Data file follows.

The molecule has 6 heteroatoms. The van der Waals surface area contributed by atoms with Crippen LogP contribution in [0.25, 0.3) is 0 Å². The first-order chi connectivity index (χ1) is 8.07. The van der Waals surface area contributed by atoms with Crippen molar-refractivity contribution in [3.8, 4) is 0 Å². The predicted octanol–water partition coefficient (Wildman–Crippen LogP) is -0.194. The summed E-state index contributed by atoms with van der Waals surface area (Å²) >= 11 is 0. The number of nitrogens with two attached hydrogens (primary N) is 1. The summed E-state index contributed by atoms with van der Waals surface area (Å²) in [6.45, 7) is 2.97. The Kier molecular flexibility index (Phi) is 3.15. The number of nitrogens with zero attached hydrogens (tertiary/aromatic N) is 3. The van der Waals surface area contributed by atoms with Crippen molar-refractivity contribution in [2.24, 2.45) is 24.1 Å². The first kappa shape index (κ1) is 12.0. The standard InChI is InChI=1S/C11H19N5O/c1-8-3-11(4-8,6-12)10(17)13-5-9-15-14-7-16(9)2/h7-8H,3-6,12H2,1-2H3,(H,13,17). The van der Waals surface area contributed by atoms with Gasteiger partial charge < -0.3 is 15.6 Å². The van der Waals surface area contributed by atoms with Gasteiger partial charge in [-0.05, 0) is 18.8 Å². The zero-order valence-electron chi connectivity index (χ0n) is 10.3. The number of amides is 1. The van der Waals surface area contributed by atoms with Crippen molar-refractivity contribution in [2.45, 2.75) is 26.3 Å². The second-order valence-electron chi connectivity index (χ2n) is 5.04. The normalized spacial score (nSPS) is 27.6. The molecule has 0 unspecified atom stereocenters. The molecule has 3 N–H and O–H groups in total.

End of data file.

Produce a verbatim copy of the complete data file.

The molecule has 6 heteroatoms. The van der Waals surface area contributed by atoms with Crippen LogP contribution in [0.25, 0.3) is 0 Å². The first-order chi connectivity index (χ1) is 8.07. The van der Waals surface area contributed by atoms with Crippen molar-refractivity contribution in [3.8, 4) is 0 Å². The predicted octanol–water partition coefficient (Wildman–Crippen LogP) is -0.194. The summed E-state index contributed by atoms with van der Waals surface area (Å²) >= 11 is 0. The number of nitrogens with two attached hydrogens (primary N) is 1. The summed E-state index contributed by atoms with van der Waals surface area (Å²) in [6.45, 7) is 2.97. The Kier molecular flexibility index (Phi) is 3.15. The number of nitrogens with zero attached hydrogens (tertiary/aromatic N) is 3. The van der Waals surface area contributed by atoms with Crippen molar-refractivity contribution in [2.24, 2.45) is 24.1 Å². The first kappa shape index (κ1) is 12.0. The standard InChI is InChI=1S/C11H19N5O/c1-8-3-11(4-8,6-12)10(17)13-5-9-15-14-7-16(9)2/h7-8H,3-6,12H2,1-2H3,(H,13,17). The van der Waals surface area contributed by atoms with Gasteiger partial charge < -0.3 is 15.6 Å². The van der Waals surface area contributed by atoms with Gasteiger partial charge in [-0.05, 0) is 18.8 Å². The zero-order valence-electron chi connectivity index (χ0n) is 10.3. The number of amides is 1. The van der Waals surface area contributed by atoms with Crippen molar-refractivity contribution in [2.45, 2.75) is 26.3 Å². The second-order valence-electron chi connectivity index (χ2n) is 5.04. The normalized spacial score (nSPS) is 27.6. The molecule has 0 unspecified atom stereocenters. The molecule has 3 N–H and O–H groups in total.